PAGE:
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Rockmann C.,IMAResearch Institute for Marine Resources and Ecosystem Studies | Ulrich C.,Technical University of Denmark | Dreyer M.,Dialogik | Bell E.,CEFAS - Center for Environment, Fisheries and Aquaculture Science | And 9 more authors.
Marine Policy | Year: 2012

How can uncertain fisheries science be linked with good governance processes, thereby increasing fisheries management legitimacy and effectiveness? Reducing the uncertainties around scientific models has long been perceived as the cure of the fisheries management problem. There is however increasing recognition that uncertainty in the numbers will remain. A lack of transparency with respect to these uncertainties can damage the credibility of science. The EU Commission's proposal for a reformed Common Fisheries Policy calls for more self-management for the fishing industry by increasing fishers' involvement in the planning and execution of policies and boosting the role of fishers' organisations. One way of higher transparency and improved participation is to include stakeholders in the modelling process itself. The JAKFISH project (Judgment And Knowledge in Fisheries Involving StakeHolders) invited fisheries stakeholders to participate in the process of framing the management problem, and to give input and evaluate the scientific models that are used to provide fisheries management advice. JAKFISH investigated various tools to assess and communicate uncertainty around fish stock assessments and fisheries management. Here, a synthesis is presented of the participatory work carried out in four European fishery case studies (Western Baltic herring, North Sea Nephrops, Central Baltic Herring and Mediterranean swordfish), focussing on the uncertainty tools used, the stakeholders' responses to these, and the lessons learnt. It is concluded that participatory modelling has the potential to facilitate and structure discussions between scientists and stakeholders about uncertainties and the quality of the knowledge base. It can also contribute to collective learning, increase legitimacy, and advance scientific understanding. However, when approaching real-life situations, modelling should not be seen as the priority objective. Rather, the crucial step in a science-stakeholder collaboration is the joint problem framing in an open, transparent way. © 2012 Elsevier Ltd. Source

Renn O.,University of Stuttgart | Benighaus C.,Dialogik
Journal of Risk Research | Year: 2013

Technology has become a familiar companion in all areas of life. Production consumption, administration, education, communication, and leisure activities are all shaped by the use of technologies. However, people often associate with the term technology attributes, such as catastrophic and potentially dangerous, and tend to take the benefits of technological products for granted. This asymmetry in risk-benefit perception is one of the main reasons why many consumers are concerned about hidden risks of technologies and why they demand stringent regulatory actions when they feel unduly exposed to potential emissions or waste products associated with the lifecycle of technologies. This situation is often aggravated by social amplification processes, by which even small risks receive high media attention and are blown out of proportion in the public arena. At the same time, however, one needs to acknowledge that many technologies have the potential to harm the human health and the environment. The purpose of this article is to review our knowledge about risk perception with respect to technologies, in particular emerging technologies, and to suggest possible strategies to use this knowledge for improving our risk management practice. Technological risk perception is defined in this article as the processing of physical signals and/or information about a potentially harmful impact of using technology and the formation of a judgment about seriousness, likelihood, and acceptability of the respective technology. Based on the review of psychological, social, and cultural factors that shape individual and social risk perceptions, we have attempted to develop a structured framework that provides an integrative and systematic perspective on technological risk perception and that may assist risk management and regulation in taking perceptions into account. © 2013 Taylor and Francis Group, LLC. Source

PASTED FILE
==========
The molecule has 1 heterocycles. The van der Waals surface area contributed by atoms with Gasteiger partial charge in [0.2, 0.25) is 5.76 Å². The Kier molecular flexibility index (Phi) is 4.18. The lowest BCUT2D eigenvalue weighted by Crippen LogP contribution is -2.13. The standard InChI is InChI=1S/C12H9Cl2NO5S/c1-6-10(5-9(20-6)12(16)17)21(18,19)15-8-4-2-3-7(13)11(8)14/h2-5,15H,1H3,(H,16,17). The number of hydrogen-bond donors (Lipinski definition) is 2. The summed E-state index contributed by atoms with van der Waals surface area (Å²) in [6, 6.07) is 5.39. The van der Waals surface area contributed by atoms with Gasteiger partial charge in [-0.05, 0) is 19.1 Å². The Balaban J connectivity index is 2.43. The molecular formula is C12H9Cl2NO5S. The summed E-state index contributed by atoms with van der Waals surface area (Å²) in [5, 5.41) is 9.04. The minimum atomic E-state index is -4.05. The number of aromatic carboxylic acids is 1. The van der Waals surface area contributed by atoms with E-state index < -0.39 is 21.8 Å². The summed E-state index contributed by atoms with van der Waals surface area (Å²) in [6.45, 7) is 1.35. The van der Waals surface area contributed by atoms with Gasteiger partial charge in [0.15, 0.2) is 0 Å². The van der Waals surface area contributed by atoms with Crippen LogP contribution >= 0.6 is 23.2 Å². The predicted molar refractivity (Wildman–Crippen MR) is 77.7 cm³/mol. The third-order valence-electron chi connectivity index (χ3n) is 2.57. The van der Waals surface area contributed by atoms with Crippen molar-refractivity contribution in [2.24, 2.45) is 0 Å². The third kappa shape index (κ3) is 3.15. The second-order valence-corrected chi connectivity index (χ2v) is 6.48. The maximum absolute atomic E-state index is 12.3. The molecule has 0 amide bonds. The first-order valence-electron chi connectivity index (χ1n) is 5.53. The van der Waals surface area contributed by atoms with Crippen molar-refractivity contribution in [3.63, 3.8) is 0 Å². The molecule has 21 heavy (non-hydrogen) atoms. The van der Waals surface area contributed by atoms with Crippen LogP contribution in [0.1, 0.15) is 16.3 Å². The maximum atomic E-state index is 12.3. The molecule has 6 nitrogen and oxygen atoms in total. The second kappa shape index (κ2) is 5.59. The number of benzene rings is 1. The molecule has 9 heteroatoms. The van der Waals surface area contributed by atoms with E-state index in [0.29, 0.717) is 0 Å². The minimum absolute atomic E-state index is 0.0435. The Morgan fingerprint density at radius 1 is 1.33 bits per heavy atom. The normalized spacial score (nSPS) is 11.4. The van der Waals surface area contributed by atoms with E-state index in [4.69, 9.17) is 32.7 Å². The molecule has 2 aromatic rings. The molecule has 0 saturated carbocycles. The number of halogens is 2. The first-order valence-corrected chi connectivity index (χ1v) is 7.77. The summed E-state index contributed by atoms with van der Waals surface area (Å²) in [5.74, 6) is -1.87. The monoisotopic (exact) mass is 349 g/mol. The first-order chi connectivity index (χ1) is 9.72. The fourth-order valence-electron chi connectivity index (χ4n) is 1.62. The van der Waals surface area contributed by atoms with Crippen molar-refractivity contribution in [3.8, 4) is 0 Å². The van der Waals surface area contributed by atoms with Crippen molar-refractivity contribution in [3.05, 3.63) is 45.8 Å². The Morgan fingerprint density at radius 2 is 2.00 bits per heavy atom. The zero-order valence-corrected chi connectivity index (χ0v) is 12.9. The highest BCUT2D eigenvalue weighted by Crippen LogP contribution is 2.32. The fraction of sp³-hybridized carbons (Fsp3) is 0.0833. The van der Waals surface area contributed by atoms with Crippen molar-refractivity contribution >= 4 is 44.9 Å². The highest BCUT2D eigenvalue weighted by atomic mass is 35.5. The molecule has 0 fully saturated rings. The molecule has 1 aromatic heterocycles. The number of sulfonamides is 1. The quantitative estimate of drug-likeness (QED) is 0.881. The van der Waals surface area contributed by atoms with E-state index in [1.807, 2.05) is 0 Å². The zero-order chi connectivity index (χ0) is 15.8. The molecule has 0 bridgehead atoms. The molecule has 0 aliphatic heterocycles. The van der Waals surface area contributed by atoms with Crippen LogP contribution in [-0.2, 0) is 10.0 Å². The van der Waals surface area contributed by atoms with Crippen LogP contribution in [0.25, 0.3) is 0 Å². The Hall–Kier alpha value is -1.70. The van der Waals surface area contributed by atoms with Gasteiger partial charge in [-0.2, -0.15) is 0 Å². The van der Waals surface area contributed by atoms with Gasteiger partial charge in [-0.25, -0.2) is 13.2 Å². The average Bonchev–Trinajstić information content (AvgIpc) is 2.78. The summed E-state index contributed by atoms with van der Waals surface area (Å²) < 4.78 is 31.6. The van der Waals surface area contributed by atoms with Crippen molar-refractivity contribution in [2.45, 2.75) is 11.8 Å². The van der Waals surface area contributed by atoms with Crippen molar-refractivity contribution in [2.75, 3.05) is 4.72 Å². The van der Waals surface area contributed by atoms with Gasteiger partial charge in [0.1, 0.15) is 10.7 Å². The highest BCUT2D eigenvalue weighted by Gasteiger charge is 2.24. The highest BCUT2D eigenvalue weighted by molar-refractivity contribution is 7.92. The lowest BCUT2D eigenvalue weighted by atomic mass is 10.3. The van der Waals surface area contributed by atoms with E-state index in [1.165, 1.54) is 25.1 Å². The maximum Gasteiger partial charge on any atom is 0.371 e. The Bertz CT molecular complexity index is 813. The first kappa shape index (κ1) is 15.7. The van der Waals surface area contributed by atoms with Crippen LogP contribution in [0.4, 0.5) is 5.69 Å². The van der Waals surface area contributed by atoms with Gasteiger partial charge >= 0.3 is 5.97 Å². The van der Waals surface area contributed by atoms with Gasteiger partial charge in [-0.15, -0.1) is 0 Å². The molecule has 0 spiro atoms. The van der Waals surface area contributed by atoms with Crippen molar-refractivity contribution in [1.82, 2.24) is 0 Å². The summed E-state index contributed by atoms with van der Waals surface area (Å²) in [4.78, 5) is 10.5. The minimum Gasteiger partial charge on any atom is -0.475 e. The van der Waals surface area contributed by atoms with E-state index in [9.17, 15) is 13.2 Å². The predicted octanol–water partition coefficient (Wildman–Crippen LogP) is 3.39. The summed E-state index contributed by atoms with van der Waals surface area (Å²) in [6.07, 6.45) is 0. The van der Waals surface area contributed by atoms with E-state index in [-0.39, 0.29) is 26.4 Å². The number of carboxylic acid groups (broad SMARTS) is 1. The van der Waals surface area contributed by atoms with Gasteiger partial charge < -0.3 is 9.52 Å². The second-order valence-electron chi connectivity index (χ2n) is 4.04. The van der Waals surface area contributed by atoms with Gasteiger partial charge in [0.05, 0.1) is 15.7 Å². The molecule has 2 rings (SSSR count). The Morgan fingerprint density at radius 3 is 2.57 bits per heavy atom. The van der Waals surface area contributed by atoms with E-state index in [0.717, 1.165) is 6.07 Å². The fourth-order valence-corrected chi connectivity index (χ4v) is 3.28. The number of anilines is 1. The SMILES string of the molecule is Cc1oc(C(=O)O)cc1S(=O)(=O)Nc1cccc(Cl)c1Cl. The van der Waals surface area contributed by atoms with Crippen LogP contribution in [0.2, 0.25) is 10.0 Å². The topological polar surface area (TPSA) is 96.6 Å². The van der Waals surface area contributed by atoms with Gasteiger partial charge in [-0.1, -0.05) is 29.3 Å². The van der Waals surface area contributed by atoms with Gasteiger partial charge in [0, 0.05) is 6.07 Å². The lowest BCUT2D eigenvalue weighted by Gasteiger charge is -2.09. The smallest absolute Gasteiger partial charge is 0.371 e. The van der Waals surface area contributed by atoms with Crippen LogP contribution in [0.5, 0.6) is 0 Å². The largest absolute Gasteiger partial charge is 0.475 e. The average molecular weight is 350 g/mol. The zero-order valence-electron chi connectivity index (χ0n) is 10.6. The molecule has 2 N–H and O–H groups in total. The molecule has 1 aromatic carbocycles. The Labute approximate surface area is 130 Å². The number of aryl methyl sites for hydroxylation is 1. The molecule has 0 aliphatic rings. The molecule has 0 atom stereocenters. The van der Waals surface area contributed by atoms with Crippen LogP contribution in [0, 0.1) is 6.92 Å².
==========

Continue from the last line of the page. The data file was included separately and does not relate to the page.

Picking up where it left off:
Assmuth T.,Finnish Environment Institute | Hilden M.,Finnish Environment Institute | Benighaus C.,Dialogik